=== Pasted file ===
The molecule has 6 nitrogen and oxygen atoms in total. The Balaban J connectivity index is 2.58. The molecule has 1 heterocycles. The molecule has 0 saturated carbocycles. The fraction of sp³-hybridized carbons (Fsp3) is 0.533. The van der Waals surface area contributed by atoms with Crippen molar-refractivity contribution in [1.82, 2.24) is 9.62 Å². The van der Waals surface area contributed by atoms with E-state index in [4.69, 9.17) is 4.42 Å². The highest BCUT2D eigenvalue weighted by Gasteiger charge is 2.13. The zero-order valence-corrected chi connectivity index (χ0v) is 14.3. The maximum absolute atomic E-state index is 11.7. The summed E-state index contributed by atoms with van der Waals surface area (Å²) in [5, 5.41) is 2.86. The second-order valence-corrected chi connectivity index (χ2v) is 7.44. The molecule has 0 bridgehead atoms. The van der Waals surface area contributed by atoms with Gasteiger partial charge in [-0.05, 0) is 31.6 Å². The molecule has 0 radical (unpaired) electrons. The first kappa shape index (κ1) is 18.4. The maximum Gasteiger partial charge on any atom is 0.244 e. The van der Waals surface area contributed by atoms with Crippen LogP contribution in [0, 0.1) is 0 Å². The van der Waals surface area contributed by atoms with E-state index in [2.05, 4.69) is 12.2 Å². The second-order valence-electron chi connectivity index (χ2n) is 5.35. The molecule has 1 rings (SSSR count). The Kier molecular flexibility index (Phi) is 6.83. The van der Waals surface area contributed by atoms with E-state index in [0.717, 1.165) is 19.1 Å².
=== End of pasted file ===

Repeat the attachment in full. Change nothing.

The molecule has 6 nitrogen and oxygen atoms in total. The Balaban J connectivity index is 2.58. The molecule has 1 heterocycles. The molecule has 0 saturated carbocycles. The fraction of sp³-hybridized carbons (Fsp3) is 0.533. The van der Waals surface area contributed by atoms with Crippen molar-refractivity contribution in [1.82, 2.24) is 9.62 Å². The van der Waals surface area contributed by atoms with E-state index in [4.69, 9.17) is 4.42 Å². The highest BCUT2D eigenvalue weighted by Gasteiger charge is 2.13. The zero-order valence-corrected chi connectivity index (χ0v) is 14.3. The maximum absolute atomic E-state index is 11.7. The summed E-state index contributed by atoms with van der Waals surface area (Å²) in [5, 5.41) is 2.86. The second-order valence-corrected chi connectivity index (χ2v) is 7.44. The molecule has 0 bridgehead atoms. The van der Waals surface area contributed by atoms with Gasteiger partial charge in [-0.05, 0) is 31.6 Å². The molecule has 0 radical (unpaired) electrons. The first kappa shape index (κ1) is 18.4. The maximum Gasteiger partial charge on any atom is 0.244 e. The van der Waals surface area contributed by atoms with Crippen LogP contribution in [0, 0.1) is 0 Å². The van der Waals surface area contributed by atoms with E-state index in [2.05, 4.69) is 12.2 Å². The second-order valence-electron chi connectivity index (χ2n) is 5.35. The molecule has 1 rings (SSSR count). The Kier molecular flexibility index (Phi) is 6.83. The van der Waals surface area contributed by atoms with E-state index in [0.717, 1.165) is 19.1 Å².